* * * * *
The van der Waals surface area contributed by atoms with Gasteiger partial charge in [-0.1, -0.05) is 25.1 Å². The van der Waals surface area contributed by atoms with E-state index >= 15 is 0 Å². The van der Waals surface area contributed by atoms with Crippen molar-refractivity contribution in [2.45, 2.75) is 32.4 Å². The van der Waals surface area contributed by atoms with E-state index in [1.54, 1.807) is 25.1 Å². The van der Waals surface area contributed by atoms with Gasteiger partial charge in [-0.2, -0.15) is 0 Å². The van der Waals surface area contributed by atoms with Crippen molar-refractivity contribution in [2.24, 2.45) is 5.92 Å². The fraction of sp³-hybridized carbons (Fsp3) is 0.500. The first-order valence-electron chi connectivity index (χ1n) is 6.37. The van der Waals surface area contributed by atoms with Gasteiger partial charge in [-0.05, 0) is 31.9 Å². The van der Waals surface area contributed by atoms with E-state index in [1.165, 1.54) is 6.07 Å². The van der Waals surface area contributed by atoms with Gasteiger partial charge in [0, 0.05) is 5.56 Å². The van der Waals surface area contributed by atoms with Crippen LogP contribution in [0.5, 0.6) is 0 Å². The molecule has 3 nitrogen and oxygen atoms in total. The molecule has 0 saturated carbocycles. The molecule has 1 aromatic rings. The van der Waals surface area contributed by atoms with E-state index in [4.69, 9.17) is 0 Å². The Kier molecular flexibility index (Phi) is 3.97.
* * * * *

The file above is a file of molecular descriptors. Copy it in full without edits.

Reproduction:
The van der Waals surface area contributed by atoms with Gasteiger partial charge in [-0.1, -0.05) is 25.1 Å². The van der Waals surface area contributed by atoms with E-state index >= 15 is 0 Å². The van der Waals surface area contributed by atoms with Crippen molar-refractivity contribution in [2.45, 2.75) is 32.4 Å². The van der Waals surface area contributed by atoms with E-state index in [1.54, 1.807) is 25.1 Å². The van der Waals surface area contributed by atoms with Gasteiger partial charge in [-0.2, -0.15) is 0 Å². The van der Waals surface area contributed by atoms with Crippen molar-refractivity contribution in [2.24, 2.45) is 5.92 Å². The fraction of sp³-hybridized carbons (Fsp3) is 0.500. The first-order valence-electron chi connectivity index (χ1n) is 6.37. The van der Waals surface area contributed by atoms with Gasteiger partial charge in [-0.05, 0) is 31.9 Å². The van der Waals surface area contributed by atoms with E-state index in [1.165, 1.54) is 6.07 Å². The van der Waals surface area contributed by atoms with Gasteiger partial charge in [0, 0.05) is 5.56 Å². The van der Waals surface area contributed by atoms with Crippen LogP contribution in [0.5, 0.6) is 0 Å². The molecule has 3 nitrogen and oxygen atoms in total. The molecule has 0 saturated carbocycles. The molecule has 1 aromatic rings. The van der Waals surface area contributed by atoms with E-state index in [4.69, 9.17) is 0 Å². The Kier molecular flexibility index (Phi) is 3.97.